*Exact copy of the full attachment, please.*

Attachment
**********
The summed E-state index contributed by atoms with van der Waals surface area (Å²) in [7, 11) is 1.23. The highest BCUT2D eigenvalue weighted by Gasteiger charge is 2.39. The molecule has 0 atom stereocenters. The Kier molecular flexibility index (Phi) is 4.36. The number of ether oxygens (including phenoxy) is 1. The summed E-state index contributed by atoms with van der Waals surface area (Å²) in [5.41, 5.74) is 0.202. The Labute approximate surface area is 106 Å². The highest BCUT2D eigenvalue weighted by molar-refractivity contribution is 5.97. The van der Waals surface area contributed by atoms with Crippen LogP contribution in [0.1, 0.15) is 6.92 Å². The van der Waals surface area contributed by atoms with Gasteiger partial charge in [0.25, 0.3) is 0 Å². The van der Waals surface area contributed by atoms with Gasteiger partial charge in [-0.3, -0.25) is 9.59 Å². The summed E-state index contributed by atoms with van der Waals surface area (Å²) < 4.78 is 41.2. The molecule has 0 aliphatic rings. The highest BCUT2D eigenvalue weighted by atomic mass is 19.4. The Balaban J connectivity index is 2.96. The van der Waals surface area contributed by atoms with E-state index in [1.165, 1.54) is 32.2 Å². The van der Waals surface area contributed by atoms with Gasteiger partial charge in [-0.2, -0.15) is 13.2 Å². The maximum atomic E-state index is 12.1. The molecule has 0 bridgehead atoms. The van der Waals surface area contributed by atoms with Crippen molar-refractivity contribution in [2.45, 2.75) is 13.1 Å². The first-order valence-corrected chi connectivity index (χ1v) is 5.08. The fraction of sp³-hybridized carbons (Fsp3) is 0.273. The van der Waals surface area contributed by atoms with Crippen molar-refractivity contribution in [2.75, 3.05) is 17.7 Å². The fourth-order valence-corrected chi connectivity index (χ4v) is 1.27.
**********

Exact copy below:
The summed E-state index contributed by atoms with van der Waals surface area (Å²) in [7, 11) is 1.23. The highest BCUT2D eigenvalue weighted by Gasteiger charge is 2.39. The molecule has 0 atom stereocenters. The Kier molecular flexibility index (Phi) is 4.36. The number of ether oxygens (including phenoxy) is 1. The summed E-state index contributed by atoms with van der Waals surface area (Å²) in [5.41, 5.74) is 0.202. The Labute approximate surface area is 106 Å². The highest BCUT2D eigenvalue weighted by molar-refractivity contribution is 5.97. The van der Waals surface area contributed by atoms with Crippen LogP contribution in [0.1, 0.15) is 6.92 Å². The van der Waals surface area contributed by atoms with Gasteiger partial charge in [0.25, 0.3) is 0 Å². The van der Waals surface area contributed by atoms with Gasteiger partial charge in [-0.3, -0.25) is 9.59 Å². The summed E-state index contributed by atoms with van der Waals surface area (Å²) < 4.78 is 41.2. The molecule has 0 aliphatic rings. The highest BCUT2D eigenvalue weighted by atomic mass is 19.4. The Balaban J connectivity index is 2.96. The van der Waals surface area contributed by atoms with E-state index in [1.165, 1.54) is 32.2 Å². The van der Waals surface area contributed by atoms with Gasteiger partial charge in [-0.2, -0.15) is 13.2 Å². The maximum atomic E-state index is 12.1. The molecule has 0 bridgehead atoms. The van der Waals surface area contributed by atoms with Crippen molar-refractivity contribution in [2.45, 2.75) is 13.1 Å². The first-order valence-corrected chi connectivity index (χ1v) is 5.08. The fraction of sp³-hybridized carbons (Fsp3) is 0.273. The van der Waals surface area contributed by atoms with Crippen molar-refractivity contribution in [2.75, 3.05) is 17.7 Å². The fourth-order valence-corrected chi connectivity index (χ4v) is 1.27.